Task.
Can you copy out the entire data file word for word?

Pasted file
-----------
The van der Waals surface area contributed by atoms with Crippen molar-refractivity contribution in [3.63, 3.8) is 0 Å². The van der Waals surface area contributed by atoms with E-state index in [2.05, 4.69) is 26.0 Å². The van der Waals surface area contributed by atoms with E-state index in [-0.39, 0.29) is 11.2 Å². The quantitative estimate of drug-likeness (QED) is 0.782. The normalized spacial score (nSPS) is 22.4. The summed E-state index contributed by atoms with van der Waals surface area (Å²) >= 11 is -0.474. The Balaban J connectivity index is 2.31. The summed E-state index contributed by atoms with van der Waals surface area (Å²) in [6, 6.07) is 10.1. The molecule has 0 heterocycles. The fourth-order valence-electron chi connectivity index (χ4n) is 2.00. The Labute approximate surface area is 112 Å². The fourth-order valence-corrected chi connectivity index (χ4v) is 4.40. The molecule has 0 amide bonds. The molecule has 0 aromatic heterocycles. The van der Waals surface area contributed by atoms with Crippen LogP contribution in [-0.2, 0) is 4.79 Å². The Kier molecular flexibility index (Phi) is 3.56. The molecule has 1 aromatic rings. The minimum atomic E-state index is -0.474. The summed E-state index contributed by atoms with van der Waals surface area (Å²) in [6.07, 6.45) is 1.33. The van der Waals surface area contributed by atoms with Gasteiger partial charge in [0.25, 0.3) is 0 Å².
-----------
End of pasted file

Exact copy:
The van der Waals surface area contributed by atoms with Crippen molar-refractivity contribution in [3.63, 3.8) is 0 Å². The van der Waals surface area contributed by atoms with E-state index in [2.05, 4.69) is 26.0 Å². The van der Waals surface area contributed by atoms with E-state index in [-0.39, 0.29) is 11.2 Å². The quantitative estimate of drug-likeness (QED) is 0.782. The normalized spacial score (nSPS) is 22.4. The summed E-state index contributed by atoms with van der Waals surface area (Å²) >= 11 is -0.474. The Balaban J connectivity index is 2.31. The summed E-state index contributed by atoms with van der Waals surface area (Å²) in [6, 6.07) is 10.1. The molecule has 0 heterocycles. The fourth-order valence-electron chi connectivity index (χ4n) is 2.00. The Labute approximate surface area is 112 Å². The fourth-order valence-corrected chi connectivity index (χ4v) is 4.40. The molecule has 0 amide bonds. The molecule has 0 aromatic heterocycles. The van der Waals surface area contributed by atoms with Crippen LogP contribution in [-0.2, 0) is 4.79 Å². The Kier molecular flexibility index (Phi) is 3.56. The molecule has 1 aromatic rings. The minimum atomic E-state index is -0.474. The summed E-state index contributed by atoms with van der Waals surface area (Å²) in [6.07, 6.45) is 1.33. The van der Waals surface area contributed by atoms with Gasteiger partial charge in [0.25, 0.3) is 0 Å².